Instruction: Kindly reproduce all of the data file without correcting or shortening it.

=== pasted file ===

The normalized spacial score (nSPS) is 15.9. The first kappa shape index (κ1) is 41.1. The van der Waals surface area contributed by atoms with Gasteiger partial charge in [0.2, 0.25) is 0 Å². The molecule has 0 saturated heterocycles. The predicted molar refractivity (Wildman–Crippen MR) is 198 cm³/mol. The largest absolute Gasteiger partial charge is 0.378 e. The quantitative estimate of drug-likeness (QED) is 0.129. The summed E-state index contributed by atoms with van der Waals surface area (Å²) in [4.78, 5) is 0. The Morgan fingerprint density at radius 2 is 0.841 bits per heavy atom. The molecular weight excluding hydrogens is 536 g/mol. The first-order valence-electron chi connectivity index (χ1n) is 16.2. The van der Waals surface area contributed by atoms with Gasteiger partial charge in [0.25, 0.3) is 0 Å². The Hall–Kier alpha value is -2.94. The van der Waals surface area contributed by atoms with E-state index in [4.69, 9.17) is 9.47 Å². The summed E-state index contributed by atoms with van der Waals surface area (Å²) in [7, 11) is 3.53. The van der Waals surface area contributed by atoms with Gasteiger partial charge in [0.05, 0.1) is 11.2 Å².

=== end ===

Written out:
The normalized spacial score (nSPS) is 15.9. The first kappa shape index (κ1) is 41.1. The van der Waals surface area contributed by atoms with Gasteiger partial charge in [0.2, 0.25) is 0 Å². The molecule has 0 saturated heterocycles. The predicted molar refractivity (Wildman–Crippen MR) is 198 cm³/mol. The largest absolute Gasteiger partial charge is 0.378 e. The quantitative estimate of drug-likeness (QED) is 0.129. The summed E-state index contributed by atoms with van der Waals surface area (Å²) in [4.78, 5) is 0. The Morgan fingerprint density at radius 2 is 0.841 bits per heavy atom. The molecular weight excluding hydrogens is 536 g/mol. The first-order valence-electron chi connectivity index (χ1n) is 16.2. The van der Waals surface area contributed by atoms with Gasteiger partial charge in [0.25, 0.3) is 0 Å². The Hall–Kier alpha value is -2.94. The van der Waals surface area contributed by atoms with E-state index in [4.69, 9.17) is 9.47 Å². The summed E-state index contributed by atoms with van der Waals surface area (Å²) in [7, 11) is 3.53. The van der Waals surface area contributed by atoms with Gasteiger partial charge in [0.05, 0.1) is 11.2 Å².